Oxfam: Hunger Crisis in Niger Turning into a Catastrophe

    People stand in a food queue at the small town of Tchadoua around 40 kilometers from the town of Maradi, Niger, FILE July 24, 2005.
    People stand in a food queue at the small town of Tchadoua around 40 kilometers from the town of Maradi, Niger, FILE July 24, 2005.

    Oxfam’s Niger director Samuel Braimah said Monday that “all signs point to an impending catastrophe” in the crisis-hit country. According to the British aid group, 1.9 million people are at severe risk in Niger and that number could rise to 3.5 million next month.

    Samuel Braimah says failed harvests, years of drought, and regional instability are all fueling the crisis.  He says a rebellion in Mali has sent thousands of people over the border into Niger, putting extra pressure on the country’s limited food resources. The Oxfam official spoke with VOA over the phone from Niger, and says trouble in Nigeria is creating further issues.

    "The activities of religious fundamentalists in northern Nigeria has resulted in limited access between Niger and Nigeria, especially in the southeastern part of Niger. Niger gets quite a number of grains coming from across the border and the limited access to those border points makes access to food a bit more difficult," Braimah explained.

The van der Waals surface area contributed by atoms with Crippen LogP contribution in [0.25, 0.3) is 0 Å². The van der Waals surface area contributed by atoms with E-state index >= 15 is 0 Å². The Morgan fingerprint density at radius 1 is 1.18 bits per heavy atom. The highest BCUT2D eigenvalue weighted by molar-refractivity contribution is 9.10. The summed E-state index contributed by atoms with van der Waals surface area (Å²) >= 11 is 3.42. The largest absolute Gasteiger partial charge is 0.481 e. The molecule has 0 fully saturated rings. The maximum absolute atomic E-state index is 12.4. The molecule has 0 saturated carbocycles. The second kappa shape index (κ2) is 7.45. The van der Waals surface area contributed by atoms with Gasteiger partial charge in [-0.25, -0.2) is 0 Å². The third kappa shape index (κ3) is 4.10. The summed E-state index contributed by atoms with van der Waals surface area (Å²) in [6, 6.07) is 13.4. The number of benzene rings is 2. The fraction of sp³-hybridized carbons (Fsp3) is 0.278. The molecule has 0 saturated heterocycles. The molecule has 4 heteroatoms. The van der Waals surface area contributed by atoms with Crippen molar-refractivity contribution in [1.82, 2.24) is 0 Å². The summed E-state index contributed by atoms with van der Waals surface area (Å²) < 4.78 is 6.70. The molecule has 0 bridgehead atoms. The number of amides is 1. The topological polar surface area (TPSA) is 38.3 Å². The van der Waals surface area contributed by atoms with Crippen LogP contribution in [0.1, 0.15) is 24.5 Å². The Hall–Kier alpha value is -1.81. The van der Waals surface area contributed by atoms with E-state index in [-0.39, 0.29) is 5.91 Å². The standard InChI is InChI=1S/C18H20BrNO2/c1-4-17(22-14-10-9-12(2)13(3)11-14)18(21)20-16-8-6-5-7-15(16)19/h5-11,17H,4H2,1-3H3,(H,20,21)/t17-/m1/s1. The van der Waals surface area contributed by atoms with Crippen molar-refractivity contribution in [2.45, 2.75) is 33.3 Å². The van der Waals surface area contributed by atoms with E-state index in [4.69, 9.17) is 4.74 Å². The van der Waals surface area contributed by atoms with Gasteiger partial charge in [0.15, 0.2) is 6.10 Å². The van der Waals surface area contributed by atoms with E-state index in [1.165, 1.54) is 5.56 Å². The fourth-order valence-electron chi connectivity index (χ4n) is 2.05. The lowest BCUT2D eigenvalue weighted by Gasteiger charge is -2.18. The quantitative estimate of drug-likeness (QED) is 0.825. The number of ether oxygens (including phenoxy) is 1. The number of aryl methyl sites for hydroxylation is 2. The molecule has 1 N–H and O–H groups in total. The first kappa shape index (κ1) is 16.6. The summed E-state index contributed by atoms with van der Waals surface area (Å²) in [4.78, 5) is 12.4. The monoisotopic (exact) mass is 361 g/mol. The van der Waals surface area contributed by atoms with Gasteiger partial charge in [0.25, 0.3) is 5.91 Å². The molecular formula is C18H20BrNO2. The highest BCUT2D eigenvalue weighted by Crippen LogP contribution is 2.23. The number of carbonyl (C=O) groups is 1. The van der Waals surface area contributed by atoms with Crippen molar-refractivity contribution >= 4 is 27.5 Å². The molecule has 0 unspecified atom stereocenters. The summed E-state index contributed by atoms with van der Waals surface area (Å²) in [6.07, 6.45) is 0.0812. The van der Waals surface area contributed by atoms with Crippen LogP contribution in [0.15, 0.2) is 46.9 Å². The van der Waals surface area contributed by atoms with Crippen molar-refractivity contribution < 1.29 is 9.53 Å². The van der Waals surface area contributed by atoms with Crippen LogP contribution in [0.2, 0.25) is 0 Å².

According to Oxfam, more than 6 million people need immediate assistance to prevent more families in Niger from going hungry. It says in some areas 100 percent of families are already rationing and reducing the number of meals they eat each day.

    Braimah says Niger is only one of a number of countries across the Sahel that is in crisis.
    "It is not only in Niger, it is across the Sahel. It has affected Mali, it has affected Burkina Faso, it has affected Senegal, it has affected Chad. So a crisis across that width of regions means that it is not easy to just buy grains from across the border as was the case earlier," he said.

    He says the good news is that Niger’s government detected initial signs that a food crisis was looming and took early action. But Oxfam says it needs $20 million in emergency relief to help the most vulnerable people. And Braimah says aid groups are not getting the money they need.

    "Money is not coming early. But the call now from every humanitarian organization and from the U.N. system and from the governments is that support should come early. People should not wait until they see dying children before they respond," Braimah stated. "We want to respond before it gets to a critical situation."

    The United Nations children’s charity UNICEF says more than one million children under the age of five will be entering feeding centers in the Sahel over the next six months, suffering from severe acute malnutrition.

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